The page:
California will reopen its "assault weapons" registration process and pause prosecutions after settling with a gun group over accusations that the process hindered the Second Amendment rights of residents.
California will let gun owners file new registrations, avoid prosecutions of registration violations for at least seven months, and pay the Firearms Policy Coalition $151,821.42 for lawyers' fees, according to the terms of the agreement. Once the court approves the settlement, California will start a campaign to inform the public of the new registration process and give owners of the banned AR-15 variants up to three months to register them.
The expanded ban targeted AR-15s and other guns with reloading devices called "bullet buttons" and went into effect in 2016. The registration system set up by then-state attorney general Xavier Becerra (D.), whom President Joe Biden has since appointed secretary of health and human services, was riddled with technical problems. Many California gun owners were locked out of the registration system. In 2018, the Firearms Policy Coalition estimated only 3 percent of Californian gun owners registered their guns under the new system.
The California Department of Justice "believes the proposed settlement is in the best interest of the people of California, and will ensure that lawfully owned assault weapons are registered with the Bureau of Firearms," a spokesperson told the Washington Free Beacon.
Firearms Policy Coalition president Brandon Combs said the settlement exceeded his group's expectations. He pointed to the agreement's prolonged grace period as a major victory. Under the terms of the agreement, California must wait 210 days before it can begin enforcing and prosecuting residents.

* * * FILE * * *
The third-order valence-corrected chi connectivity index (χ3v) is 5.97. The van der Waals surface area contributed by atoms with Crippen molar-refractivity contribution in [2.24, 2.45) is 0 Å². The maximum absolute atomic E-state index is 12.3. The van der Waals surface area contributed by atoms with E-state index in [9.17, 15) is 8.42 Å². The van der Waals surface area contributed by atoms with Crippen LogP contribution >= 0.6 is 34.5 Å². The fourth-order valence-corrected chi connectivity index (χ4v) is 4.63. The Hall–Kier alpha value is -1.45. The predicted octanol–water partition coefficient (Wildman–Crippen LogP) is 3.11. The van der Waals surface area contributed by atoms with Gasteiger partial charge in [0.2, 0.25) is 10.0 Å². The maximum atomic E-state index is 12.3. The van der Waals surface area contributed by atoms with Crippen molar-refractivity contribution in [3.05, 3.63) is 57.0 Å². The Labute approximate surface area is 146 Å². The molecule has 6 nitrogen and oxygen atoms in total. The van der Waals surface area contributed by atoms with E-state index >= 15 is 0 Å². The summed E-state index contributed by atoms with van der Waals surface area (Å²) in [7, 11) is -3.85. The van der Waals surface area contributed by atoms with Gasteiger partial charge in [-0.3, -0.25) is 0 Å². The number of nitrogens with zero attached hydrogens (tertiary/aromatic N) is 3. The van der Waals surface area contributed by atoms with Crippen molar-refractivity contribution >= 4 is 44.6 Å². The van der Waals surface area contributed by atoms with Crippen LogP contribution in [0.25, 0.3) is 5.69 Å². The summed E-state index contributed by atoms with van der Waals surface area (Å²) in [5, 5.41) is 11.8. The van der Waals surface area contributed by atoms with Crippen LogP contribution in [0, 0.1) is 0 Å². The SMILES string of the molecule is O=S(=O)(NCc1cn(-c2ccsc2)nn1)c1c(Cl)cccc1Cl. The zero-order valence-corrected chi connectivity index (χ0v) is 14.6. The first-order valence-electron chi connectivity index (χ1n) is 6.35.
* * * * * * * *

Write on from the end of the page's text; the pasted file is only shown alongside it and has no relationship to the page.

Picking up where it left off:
"After we got into discovery and saw just how bad the state handled the situation, we actually got more out of this settlement than we asked for in the case," he told the Free Beacon.
Combs said the group is hoping to keep up the momentum from the settlement and strike down the state's gun ban in Miller v. Becerra, which is still being litigated. He called California's ban "unconstitutional" and "immoral" and said it should not be allowed to stand.
"This is a human liberty issue," he said. "And if you are not able to arm yourself with effective weapons, then you don't have full access to your human right of self-defense."
He said Thursday's settlement is an important first step that will prevent California from seizing people's guns or prosecuting them under the 2016 ban. That could give residents time to see the ban ultimately eliminated.
"What we're really talking about here is, are we keeping people out of prison? Are we keeping guns in the hands of their owners? The answer is yes," he said. "The big win, of course, is going to be in Miller but this is a huge win for gun owners."